I ask these questions on a day in which students and I have generated lists of the genres (types of writing) through which we “write for social justice.” We showed each other the work we’re engaged in and the possibilities that lie ahead. One student urged me to “blog about this class”; another suggested creative nonfiction; and still another encouraged me to keep working on my academic book project. This encouragement reminds me that students see me as a creator (a writer, researcher, and artist), even as I’m encouraging as them to step into and claim these roles—to become writers and artists for justice.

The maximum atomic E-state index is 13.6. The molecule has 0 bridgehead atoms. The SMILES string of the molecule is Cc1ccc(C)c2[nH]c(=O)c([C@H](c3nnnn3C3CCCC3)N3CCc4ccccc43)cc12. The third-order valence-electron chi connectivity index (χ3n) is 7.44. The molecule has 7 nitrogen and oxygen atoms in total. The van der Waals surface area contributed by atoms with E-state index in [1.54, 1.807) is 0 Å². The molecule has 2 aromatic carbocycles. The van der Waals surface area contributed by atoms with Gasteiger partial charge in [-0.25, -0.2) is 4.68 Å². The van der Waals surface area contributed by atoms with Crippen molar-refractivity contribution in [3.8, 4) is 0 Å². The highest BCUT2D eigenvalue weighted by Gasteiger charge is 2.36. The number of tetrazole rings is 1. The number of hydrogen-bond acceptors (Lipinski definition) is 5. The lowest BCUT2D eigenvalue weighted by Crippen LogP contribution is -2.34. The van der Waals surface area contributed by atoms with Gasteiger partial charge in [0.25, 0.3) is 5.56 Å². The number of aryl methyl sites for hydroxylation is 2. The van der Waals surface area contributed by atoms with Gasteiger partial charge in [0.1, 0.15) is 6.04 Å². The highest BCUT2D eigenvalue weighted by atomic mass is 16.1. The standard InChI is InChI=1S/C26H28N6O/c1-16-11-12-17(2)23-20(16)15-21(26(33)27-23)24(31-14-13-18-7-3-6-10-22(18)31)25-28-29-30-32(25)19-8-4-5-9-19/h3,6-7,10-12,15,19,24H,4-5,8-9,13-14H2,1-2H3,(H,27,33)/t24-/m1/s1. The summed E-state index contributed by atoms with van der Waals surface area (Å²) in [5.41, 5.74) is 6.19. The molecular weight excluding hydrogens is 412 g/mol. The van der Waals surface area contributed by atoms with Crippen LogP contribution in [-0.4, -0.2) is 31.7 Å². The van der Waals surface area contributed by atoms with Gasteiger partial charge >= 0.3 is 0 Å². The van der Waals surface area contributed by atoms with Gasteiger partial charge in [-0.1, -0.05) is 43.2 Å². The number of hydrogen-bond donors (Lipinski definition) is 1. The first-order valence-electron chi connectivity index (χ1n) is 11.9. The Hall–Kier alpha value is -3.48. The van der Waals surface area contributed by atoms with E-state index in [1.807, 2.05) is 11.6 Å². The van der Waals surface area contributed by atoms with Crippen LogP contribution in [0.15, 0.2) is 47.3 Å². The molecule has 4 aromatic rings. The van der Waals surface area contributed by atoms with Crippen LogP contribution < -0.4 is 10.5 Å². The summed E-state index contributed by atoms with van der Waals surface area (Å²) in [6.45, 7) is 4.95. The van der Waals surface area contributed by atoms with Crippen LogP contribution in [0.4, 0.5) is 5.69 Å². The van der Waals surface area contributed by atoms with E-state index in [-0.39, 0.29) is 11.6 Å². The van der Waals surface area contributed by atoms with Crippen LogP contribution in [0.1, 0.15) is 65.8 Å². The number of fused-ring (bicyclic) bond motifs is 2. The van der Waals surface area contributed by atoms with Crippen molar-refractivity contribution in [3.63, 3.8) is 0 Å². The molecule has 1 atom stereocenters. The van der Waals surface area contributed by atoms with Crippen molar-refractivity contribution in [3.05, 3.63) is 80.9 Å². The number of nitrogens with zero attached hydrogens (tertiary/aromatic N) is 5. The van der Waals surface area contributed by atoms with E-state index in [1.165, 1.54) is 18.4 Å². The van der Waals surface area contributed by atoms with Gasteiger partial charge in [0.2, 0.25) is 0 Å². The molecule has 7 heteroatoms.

I also ask these questions on a day when a friend shares the article, “Finding Steady Ground: Strengthening Our Spirits to Resist and Thrive in These Times.” Of the seven behaviors outlined here for strengthening ourselves and taking strategic action, #5 pops out to me: “I will be aware of myself as one who creates.” How about this for an affirmation? For a reminder that art isn’t frivolous, but part of resilience and resistance?

As I create—as I write, teach, research, blog, and share my work with others—I must say, “I am an artist.” And as an artist, I encourage artistic activism. I hope you’ll join me. I hope you’ll claim the identities of writer, artist, and activist. I hope you’ll create and act in the world, countering passivity and taking up Morrison’s call.